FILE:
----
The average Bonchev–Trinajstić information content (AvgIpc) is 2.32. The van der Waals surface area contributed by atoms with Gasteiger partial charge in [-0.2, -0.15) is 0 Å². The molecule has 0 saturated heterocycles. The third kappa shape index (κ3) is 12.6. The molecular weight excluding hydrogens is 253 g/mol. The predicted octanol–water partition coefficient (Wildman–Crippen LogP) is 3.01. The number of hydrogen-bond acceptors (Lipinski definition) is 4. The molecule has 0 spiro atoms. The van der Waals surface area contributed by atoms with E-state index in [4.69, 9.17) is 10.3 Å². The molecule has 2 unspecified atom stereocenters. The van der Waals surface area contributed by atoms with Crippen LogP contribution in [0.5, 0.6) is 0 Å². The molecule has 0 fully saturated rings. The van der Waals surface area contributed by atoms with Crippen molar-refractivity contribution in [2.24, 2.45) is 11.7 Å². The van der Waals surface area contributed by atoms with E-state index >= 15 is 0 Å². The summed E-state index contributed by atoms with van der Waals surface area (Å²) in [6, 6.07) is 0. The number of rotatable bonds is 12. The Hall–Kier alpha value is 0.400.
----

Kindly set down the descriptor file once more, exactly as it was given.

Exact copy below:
The average Bonchev–Trinajstić information content (AvgIpc) is 2.32. The van der Waals surface area contributed by atoms with Gasteiger partial charge in [-0.2, -0.15) is 0 Å². The molecule has 0 saturated heterocycles. The third kappa shape index (κ3) is 12.6. The molecular weight excluding hydrogens is 253 g/mol. The predicted octanol–water partition coefficient (Wildman–Crippen LogP) is 3.01. The number of hydrogen-bond acceptors (Lipinski definition) is 4. The molecule has 0 spiro atoms. The van der Waals surface area contributed by atoms with E-state index in [4.69, 9.17) is 10.3 Å². The molecule has 2 unspecified atom stereocenters. The van der Waals surface area contributed by atoms with Crippen LogP contribution in [0.5, 0.6) is 0 Å². The molecule has 0 fully saturated rings. The van der Waals surface area contributed by atoms with Crippen molar-refractivity contribution in [2.24, 2.45) is 11.7 Å². The van der Waals surface area contributed by atoms with E-state index >= 15 is 0 Å². The summed E-state index contributed by atoms with van der Waals surface area (Å²) in [6, 6.07) is 0. The number of rotatable bonds is 12. The Hall–Kier alpha value is 0.400.